I chuckled at this comic from the half of the couch where I have spent eighty-five percent of my waking hours for the last month and a half.

I have a semi-irrational love for Louise Glück after I almost wrote a paper tracing her use of words with Anglo-Saxon roots for Vanden Bosch. I’m not sure exactly what this poem means, but I don’t think we should be waving our “sociable / infested leaves in / the faces of other roses.”

At the beginning of quarantine, I was taking daily pictures and videos of my and my housemates’ shenanigans and putting it together in a vlog. I stopped after two weeks. This video makes me want to try again. 

“in my dreams / I am touching the faces of my friends, we are / each one of us touching, & even in the dream / we are afraid.”

Sometimes, people on social media are able to juxtapose two pieces of media in a way that makes you see them both in a new slant of light. I’m still thinking about this tweet, especially every time that I say I’m enjoying my extended free time.

I’m not sure how to categorize the cross section of life that Animal Crossing, particularly its newest installment New Horizons, appeals to. I’ve seen a wide variety of people playing this game: from my housemate, who I would classify as an average gamer, to my sister’s best friend from high school, who cares about theater, books, and LGBT+ representation, to my cousins across the country to leaders in English education. My personal Twitter is full of screenshots of people’s beautiful islands and discourse about the best villagers.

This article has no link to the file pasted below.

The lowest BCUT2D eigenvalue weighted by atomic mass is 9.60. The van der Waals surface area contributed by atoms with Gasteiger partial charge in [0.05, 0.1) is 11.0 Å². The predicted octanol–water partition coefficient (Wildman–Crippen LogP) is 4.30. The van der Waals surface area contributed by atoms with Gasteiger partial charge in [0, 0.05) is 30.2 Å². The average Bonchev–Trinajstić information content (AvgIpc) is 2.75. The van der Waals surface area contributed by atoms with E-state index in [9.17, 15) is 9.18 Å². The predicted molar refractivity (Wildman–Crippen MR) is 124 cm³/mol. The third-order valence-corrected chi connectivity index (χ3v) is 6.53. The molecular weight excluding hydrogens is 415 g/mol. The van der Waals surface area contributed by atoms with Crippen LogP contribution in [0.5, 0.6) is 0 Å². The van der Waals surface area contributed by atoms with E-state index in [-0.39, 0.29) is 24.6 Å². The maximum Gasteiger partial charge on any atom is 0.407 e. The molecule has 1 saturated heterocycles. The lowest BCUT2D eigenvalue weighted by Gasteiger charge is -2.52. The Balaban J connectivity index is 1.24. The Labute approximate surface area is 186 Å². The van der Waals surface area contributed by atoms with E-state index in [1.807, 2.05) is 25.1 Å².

This comic feels different from most of the typical AC:NH media. This protagonist looks tired and jaded; they’re not sure why they took the time to buy this game only to craft furniture, catch bugs, and talk to programmed animals whose dialogue lands just shy of a real conversation. The question “Is this even worth it, since these characters aren’t real?” hums beneath the simple sketches.

“Despite what you have been led to believe, yes,” is Midge’s clear response.

The comic’s starkness and surety reminds me of “the moon asks a question”—a comic that I’ve had open on my phone for months. The moon goes around and around, asking other celestial bodies whether she is in love. In the end, she realizes she has to go straight to the source.

As I get older, I feel fuller and fuller of the complexity of life and more and more desperate to explore and explain ad nauseam these complexities in my work. But perhaps the juxtaposition of complex questions and simple vehicles make these questions even more striking.

“Is this love?”

“Wouldn’t you want to be something so grand?”


  1. Avatar

    You are your Mother’s daughter! You are smart, insightful, generous in your thinking and actions, thoughtful, funny, kind, and remarkable. You made me think, rejoice, laugh, and cry.

    • Avatar

      Love you, Linda. I only hope to be a fraction of the beautiful person she was 🙂

  2. Kathryn Van Zanen

    that first poem stunned me. Thank you for sharing it.

  3. Avatar

    I love the way it pokes fun at poetry tropes and then does a heel-face turn and is like, “Actually, yeah there’s a reason why everyone writes about this.” Glad you enjoyed it as well.

  4. Kyric Koning

    Anything that gets people to start to think about other perspectives gets a win in my book. Way to go, Twitter. Looks like you get a point this time…